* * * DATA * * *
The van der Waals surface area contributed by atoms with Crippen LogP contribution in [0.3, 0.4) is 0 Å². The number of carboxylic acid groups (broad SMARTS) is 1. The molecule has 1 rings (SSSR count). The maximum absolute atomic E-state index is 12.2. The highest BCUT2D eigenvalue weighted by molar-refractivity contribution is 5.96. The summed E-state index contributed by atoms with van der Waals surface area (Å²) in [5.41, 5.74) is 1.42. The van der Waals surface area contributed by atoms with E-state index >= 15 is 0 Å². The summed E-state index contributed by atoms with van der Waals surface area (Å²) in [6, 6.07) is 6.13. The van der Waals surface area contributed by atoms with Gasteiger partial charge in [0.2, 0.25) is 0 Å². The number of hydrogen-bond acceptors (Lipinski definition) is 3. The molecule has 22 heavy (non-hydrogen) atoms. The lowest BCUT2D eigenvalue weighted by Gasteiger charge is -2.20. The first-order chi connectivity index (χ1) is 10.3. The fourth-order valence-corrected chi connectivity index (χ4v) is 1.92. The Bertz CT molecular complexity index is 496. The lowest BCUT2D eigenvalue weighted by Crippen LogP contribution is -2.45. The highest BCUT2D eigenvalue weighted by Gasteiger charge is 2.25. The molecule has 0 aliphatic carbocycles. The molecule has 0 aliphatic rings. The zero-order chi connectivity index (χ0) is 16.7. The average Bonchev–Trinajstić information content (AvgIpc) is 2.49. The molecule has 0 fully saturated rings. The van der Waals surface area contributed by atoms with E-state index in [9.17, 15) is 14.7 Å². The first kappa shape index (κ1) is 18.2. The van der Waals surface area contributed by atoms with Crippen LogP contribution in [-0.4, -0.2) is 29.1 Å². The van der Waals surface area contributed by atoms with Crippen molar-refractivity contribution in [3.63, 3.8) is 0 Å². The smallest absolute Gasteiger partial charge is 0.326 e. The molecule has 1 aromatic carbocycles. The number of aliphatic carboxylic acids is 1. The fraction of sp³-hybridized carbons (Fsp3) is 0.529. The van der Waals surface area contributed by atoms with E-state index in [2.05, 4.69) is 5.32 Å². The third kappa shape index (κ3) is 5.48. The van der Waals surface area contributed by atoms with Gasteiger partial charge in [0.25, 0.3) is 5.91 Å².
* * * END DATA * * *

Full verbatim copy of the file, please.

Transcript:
The van der Waals surface area contributed by atoms with Crippen LogP contribution in [0.3, 0.4) is 0 Å². The number of carboxylic acid groups (broad SMARTS) is 1. The molecule has 1 rings (SSSR count). The maximum absolute atomic E-state index is 12.2. The highest BCUT2D eigenvalue weighted by molar-refractivity contribution is 5.96. The summed E-state index contributed by atoms with van der Waals surface area (Å²) in [5.41, 5.74) is 1.42. The van der Waals surface area contributed by atoms with E-state index >= 15 is 0 Å². The summed E-state index contributed by atoms with van der Waals surface area (Å²) in [6, 6.07) is 6.13. The van der Waals surface area contributed by atoms with Gasteiger partial charge in [0.2, 0.25) is 0 Å². The number of hydrogen-bond acceptors (Lipinski definition) is 3. The molecule has 22 heavy (non-hydrogen) atoms. The lowest BCUT2D eigenvalue weighted by Gasteiger charge is -2.20. The first-order chi connectivity index (χ1) is 10.3. The fourth-order valence-corrected chi connectivity index (χ4v) is 1.92. The Bertz CT molecular complexity index is 496. The lowest BCUT2D eigenvalue weighted by Crippen LogP contribution is -2.45. The highest BCUT2D eigenvalue weighted by Gasteiger charge is 2.25. The molecule has 0 aliphatic carbocycles. The molecule has 0 aliphatic rings. The zero-order chi connectivity index (χ0) is 16.7. The average Bonchev–Trinajstić information content (AvgIpc) is 2.49. The molecule has 0 fully saturated rings. The van der Waals surface area contributed by atoms with E-state index in [9.17, 15) is 14.7 Å². The first kappa shape index (κ1) is 18.2. The van der Waals surface area contributed by atoms with Crippen LogP contribution in [-0.4, -0.2) is 29.1 Å². The van der Waals surface area contributed by atoms with Crippen molar-refractivity contribution in [3.63, 3.8) is 0 Å². The smallest absolute Gasteiger partial charge is 0.326 e. The molecule has 1 aromatic carbocycles. The number of aliphatic carboxylic acids is 1. The fraction of sp³-hybridized carbons (Fsp3) is 0.529. The van der Waals surface area contributed by atoms with E-state index in [2.05, 4.69) is 5.32 Å². The third kappa shape index (κ3) is 5.48. The van der Waals surface area contributed by atoms with Gasteiger partial charge in [0.25, 0.3) is 5.91 Å².